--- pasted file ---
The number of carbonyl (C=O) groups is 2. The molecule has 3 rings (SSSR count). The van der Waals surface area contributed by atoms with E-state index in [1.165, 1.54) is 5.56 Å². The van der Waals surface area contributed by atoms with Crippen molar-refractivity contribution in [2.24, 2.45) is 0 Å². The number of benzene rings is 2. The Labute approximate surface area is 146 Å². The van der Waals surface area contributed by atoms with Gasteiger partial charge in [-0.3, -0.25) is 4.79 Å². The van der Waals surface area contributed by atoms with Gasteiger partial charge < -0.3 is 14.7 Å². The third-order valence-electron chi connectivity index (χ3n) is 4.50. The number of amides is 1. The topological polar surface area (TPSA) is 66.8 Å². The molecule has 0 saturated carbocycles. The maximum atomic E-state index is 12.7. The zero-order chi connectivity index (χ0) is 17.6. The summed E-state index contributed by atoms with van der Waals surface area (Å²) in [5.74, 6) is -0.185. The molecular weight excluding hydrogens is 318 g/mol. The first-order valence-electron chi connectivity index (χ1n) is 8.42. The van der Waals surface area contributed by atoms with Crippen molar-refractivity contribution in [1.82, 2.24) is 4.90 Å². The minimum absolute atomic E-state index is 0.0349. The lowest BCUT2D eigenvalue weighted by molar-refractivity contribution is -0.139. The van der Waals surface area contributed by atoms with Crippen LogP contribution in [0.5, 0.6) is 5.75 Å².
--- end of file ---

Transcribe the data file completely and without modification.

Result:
The number of carbonyl (C=O) groups is 2. The molecule has 3 rings (SSSR count). The van der Waals surface area contributed by atoms with E-state index in [1.165, 1.54) is 5.56 Å². The van der Waals surface area contributed by atoms with Crippen molar-refractivity contribution in [2.24, 2.45) is 0 Å². The number of benzene rings is 2. The Labute approximate surface area is 146 Å². The van der Waals surface area contributed by atoms with Gasteiger partial charge in [-0.3, -0.25) is 4.79 Å². The van der Waals surface area contributed by atoms with Gasteiger partial charge < -0.3 is 14.7 Å². The third-order valence-electron chi connectivity index (χ3n) is 4.50. The number of amides is 1. The topological polar surface area (TPSA) is 66.8 Å². The molecule has 0 saturated carbocycles. The maximum atomic E-state index is 12.7. The zero-order chi connectivity index (χ0) is 17.6. The summed E-state index contributed by atoms with van der Waals surface area (Å²) in [5.74, 6) is -0.185. The molecular weight excluding hydrogens is 318 g/mol. The first-order valence-electron chi connectivity index (χ1n) is 8.42. The van der Waals surface area contributed by atoms with Crippen molar-refractivity contribution in [1.82, 2.24) is 4.90 Å². The minimum absolute atomic E-state index is 0.0349. The lowest BCUT2D eigenvalue weighted by molar-refractivity contribution is -0.139. The van der Waals surface area contributed by atoms with Crippen LogP contribution in [0.5, 0.6) is 5.75 Å².